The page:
SEOUL, Nov. 7 (Korea Bizwire) — The South Korean government is striving to come up with alternative profit-sharing schemes between large corporations and small-and-medium-sized companies with the intention of promoting a more horizontal relationship between them.
The government is also looking to implement a coexistence model where both large corporations and SMCs can achieve a win-win relationship, while fostering innovation from SMCs.
This model is not new. Various countries overseas already have similar systems in place. There are even places where large corporations can minimize R&D failure, and once they succeed in creating a new product, it can lead to better profitability for cooperating SMCs.
“We decided to institutionalize alternative profit-sharing models to stimulate such strategic partnerships between companies that we normally see in advanced nations,” said Lee Ho-hyun, a mutual cooperation policy officer at the Ministry of SMEs and Startups.
The previous benefit-sharing model faced criticism that it concentrated too much on the manufacturing industry, encouraging a vertical structure of contract-subcontract relationships that undermined quality innovation and value creation. Benefits going to SMCs were minimal and making production costs public only resulted in further demand to reduce unit prices.
Cooperation Profit Sharing is an alternative model in which large corporations and SMCs agree to sign a contract to share cooperation profits when they start a joint project. They will then share financial performance metrics, such as sales volumes, that result from the project.
This can exempt companies from requiring information on the price of delivered products, while promoting a more horizontal and open industrial network.
“Cooperation Profit Sharing is an alternative model that is widely used in up-and-coming industries like logistics, services, information technology, and platform businesses,” said Lee Sang-hun, the director of small business policy at the Ministry of SMEs and Startups.
“Adding to the previous benefit-sharing model to encourage companies in joint projects to make innovative efforts will lead to enhanced quality and stronger competitiveness for large corporations.”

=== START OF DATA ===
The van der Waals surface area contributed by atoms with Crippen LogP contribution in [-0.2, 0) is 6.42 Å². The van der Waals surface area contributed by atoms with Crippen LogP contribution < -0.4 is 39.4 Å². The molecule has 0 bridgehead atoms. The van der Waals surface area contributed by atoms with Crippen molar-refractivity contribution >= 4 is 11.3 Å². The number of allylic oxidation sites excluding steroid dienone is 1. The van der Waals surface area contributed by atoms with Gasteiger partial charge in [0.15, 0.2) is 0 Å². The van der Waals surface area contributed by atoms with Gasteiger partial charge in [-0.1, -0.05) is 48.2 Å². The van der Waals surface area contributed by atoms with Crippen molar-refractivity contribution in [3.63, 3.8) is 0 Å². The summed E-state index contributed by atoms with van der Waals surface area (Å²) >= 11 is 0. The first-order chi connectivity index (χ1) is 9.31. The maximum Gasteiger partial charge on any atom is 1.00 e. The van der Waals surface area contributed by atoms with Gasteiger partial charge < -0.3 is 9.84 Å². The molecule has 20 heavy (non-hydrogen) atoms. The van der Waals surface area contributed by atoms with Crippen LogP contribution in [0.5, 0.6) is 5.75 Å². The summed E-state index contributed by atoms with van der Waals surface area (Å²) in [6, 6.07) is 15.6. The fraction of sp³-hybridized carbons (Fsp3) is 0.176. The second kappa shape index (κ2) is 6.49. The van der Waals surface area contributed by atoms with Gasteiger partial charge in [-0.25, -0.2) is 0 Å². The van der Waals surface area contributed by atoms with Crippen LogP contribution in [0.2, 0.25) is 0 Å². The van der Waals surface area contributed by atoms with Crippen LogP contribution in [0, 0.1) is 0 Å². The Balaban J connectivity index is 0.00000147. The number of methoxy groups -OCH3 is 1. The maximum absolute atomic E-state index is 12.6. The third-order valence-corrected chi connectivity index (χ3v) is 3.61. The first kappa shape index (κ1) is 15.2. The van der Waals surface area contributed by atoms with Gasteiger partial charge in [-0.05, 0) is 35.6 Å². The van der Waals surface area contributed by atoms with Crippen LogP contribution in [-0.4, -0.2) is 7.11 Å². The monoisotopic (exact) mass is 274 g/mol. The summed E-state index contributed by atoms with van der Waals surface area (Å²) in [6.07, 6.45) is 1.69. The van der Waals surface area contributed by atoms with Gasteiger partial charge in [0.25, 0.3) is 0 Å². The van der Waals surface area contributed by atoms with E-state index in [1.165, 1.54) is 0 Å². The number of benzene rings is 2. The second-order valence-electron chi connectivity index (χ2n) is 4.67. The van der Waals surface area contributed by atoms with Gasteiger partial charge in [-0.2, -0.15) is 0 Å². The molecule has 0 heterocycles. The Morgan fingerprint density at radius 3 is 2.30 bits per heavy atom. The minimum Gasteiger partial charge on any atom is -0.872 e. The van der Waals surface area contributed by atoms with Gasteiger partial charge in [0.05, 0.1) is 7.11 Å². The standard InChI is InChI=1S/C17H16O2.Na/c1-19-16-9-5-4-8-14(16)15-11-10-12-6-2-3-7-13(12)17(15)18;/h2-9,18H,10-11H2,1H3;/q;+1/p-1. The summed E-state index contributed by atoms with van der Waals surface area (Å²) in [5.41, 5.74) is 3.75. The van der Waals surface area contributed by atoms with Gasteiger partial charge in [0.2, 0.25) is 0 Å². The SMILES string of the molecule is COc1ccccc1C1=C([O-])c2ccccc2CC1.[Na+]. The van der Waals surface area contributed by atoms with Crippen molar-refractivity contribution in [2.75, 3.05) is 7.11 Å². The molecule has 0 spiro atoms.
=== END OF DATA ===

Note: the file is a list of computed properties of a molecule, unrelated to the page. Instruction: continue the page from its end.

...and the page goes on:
Lee also said that “the cooperation profit-sharing model will have a larger pool than the previous benefit-sharing model to reap profits from, and nobody will be required to ask for accounting documents for unit prices.”
“However, incentives such as tax breaks will stay along the same lines as when the benefit-sharing model was in place,” he added.
“The companies now have both models to choose from.”
Cooperation Profit Sharing will come in three types: Cooperation Projects, Margin Compensation, and Incentives.
Cooperation Projects will be similar to the case of England’s Rolls-Royce, which offered to set unit prices in proportion to the amount of investment that its joint partner was willing to make, as well as sharing sales profits for the next 30 years, to raise an R&D fund of $1 billion to create engines for Airbus.
Margin Compensation will look a lot like an initiative from India’s Infinite Computer Solutions, which signed a risk-return sharing contract with Japan’s Fujitsu to have 60 percent of its software development price guaranteed while the other 40 percent will be derived from Fujitsu’s sales income.
As for Incentives, a manufacturer, for instance, can provide aid to secondary or tertiary partners who helped achieve its management goals.
“The Cooperation Profit-Sharing model is essential to closing in the gap between large corporations and SMCs,” said Lee Dong-jun, director of coexistence and cooperation at the Korea Small Business Institute.
“While the South Korean manufacturing industry, including automobile makers, has for long maintained its hierarchical structure, the up-and-coming Industry 4.0 will be an optimal platform to set up a more horizontal industrial relationship, and this is where these kinds of profit-sharing models come into place as new standards for B2B transactions.”
The industrial sector, however, is concerned about the level of effectiveness of the Cooperation Profit Sharing program, since there is still uncertainty as to how willing large corporations would be to participate in such a scheme.
In fact, there are a lot of opposing voices among large corporations, since a larger pool of profit-sharing means a larger financial burden for them. They will also feel uneasy about the government’s move to legislate these models, because it goes against the government’s constant vow to maintain free markets.
Financial circles are worried that legislating the system could pressure companies, and that business activities will only get more difficult when they are required to share financial profits when they are already reflecting partner profits into production cost.
The Korea Economic Research Institute (KERI) argued that “only 20.8 percent of SMCs work with large corporations,” adding that “the Cooperation Profit-Sharing Model will only lead to a concentration of profits among a small portion of SMCs.”
According to a study conducted by KERI, 76 percent of 100 trade and economics professors said the Cooperation Profit Sharing scheme was not coherent with the principles of a market economy.
H. M. Kang (email@example.com)